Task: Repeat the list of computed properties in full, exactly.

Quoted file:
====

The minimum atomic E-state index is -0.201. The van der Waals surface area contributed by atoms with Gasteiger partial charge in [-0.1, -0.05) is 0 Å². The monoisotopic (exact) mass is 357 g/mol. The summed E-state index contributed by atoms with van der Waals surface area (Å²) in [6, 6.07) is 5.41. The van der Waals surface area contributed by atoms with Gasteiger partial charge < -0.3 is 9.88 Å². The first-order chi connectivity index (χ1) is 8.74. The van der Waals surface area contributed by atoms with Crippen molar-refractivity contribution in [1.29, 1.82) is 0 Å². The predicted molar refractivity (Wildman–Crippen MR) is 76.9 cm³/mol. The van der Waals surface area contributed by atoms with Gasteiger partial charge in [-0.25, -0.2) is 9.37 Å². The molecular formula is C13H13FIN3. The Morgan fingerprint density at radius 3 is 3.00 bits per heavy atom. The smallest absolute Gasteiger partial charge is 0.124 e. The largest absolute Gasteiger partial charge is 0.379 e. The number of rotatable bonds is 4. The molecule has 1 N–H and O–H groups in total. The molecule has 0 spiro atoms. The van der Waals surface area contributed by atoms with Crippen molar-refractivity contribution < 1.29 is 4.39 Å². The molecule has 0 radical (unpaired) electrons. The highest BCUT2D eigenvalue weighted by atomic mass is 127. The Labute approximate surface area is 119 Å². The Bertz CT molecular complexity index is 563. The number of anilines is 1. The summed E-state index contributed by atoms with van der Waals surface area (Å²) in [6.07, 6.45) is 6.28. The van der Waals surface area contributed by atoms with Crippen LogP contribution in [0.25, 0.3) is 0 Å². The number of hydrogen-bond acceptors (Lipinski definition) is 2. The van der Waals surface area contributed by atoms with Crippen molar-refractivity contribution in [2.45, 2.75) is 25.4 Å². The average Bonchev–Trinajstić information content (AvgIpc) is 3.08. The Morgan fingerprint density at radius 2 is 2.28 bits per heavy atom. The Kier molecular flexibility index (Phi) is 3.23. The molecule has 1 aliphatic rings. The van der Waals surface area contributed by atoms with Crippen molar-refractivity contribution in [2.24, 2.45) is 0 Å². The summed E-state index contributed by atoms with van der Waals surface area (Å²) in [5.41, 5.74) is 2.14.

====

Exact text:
The minimum atomic E-state index is -0.201. The van der Waals surface area contributed by atoms with Gasteiger partial charge in [-0.1, -0.05) is 0 Å². The monoisotopic (exact) mass is 357 g/mol. The summed E-state index contributed by atoms with van der Waals surface area (Å²) in [6, 6.07) is 5.41. The van der Waals surface area contributed by atoms with Gasteiger partial charge < -0.3 is 9.88 Å². The first-order chi connectivity index (χ1) is 8.74. The van der Waals surface area contributed by atoms with Crippen molar-refractivity contribution in [1.29, 1.82) is 0 Å². The predicted molar refractivity (Wildman–Crippen MR) is 76.9 cm³/mol. The van der Waals surface area contributed by atoms with Gasteiger partial charge in [-0.25, -0.2) is 9.37 Å². The molecular formula is C13H13FIN3. The Morgan fingerprint density at radius 3 is 3.00 bits per heavy atom. The smallest absolute Gasteiger partial charge is 0.124 e. The largest absolute Gasteiger partial charge is 0.379 e. The number of rotatable bonds is 4. The molecule has 1 N–H and O–H groups in total. The molecule has 0 spiro atoms. The van der Waals surface area contributed by atoms with Crippen molar-refractivity contribution < 1.29 is 4.39 Å². The molecule has 0 radical (unpaired) electrons. The highest BCUT2D eigenvalue weighted by atomic mass is 127. The Labute approximate surface area is 119 Å². The Bertz CT molecular complexity index is 563. The number of anilines is 1. The summed E-state index contributed by atoms with van der Waals surface area (Å²) in [6.07, 6.45) is 6.28. The van der Waals surface area contributed by atoms with Crippen LogP contribution in [0.25, 0.3) is 0 Å². The number of hydrogen-bond acceptors (Lipinski definition) is 2. The van der Waals surface area contributed by atoms with Crippen molar-refractivity contribution in [2.45, 2.75) is 25.4 Å². The average Bonchev–Trinajstić information content (AvgIpc) is 3.08. The Morgan fingerprint density at radius 2 is 2.28 bits per heavy atom. The Kier molecular flexibility index (Phi) is 3.23. The molecule has 1 aliphatic rings. The van der Waals surface area contributed by atoms with Crippen molar-refractivity contribution in [2.24, 2.45) is 0 Å². The summed E-state index contributed by atoms with van der Waals surface area (Å²) in [5.41, 5.74) is 2.14.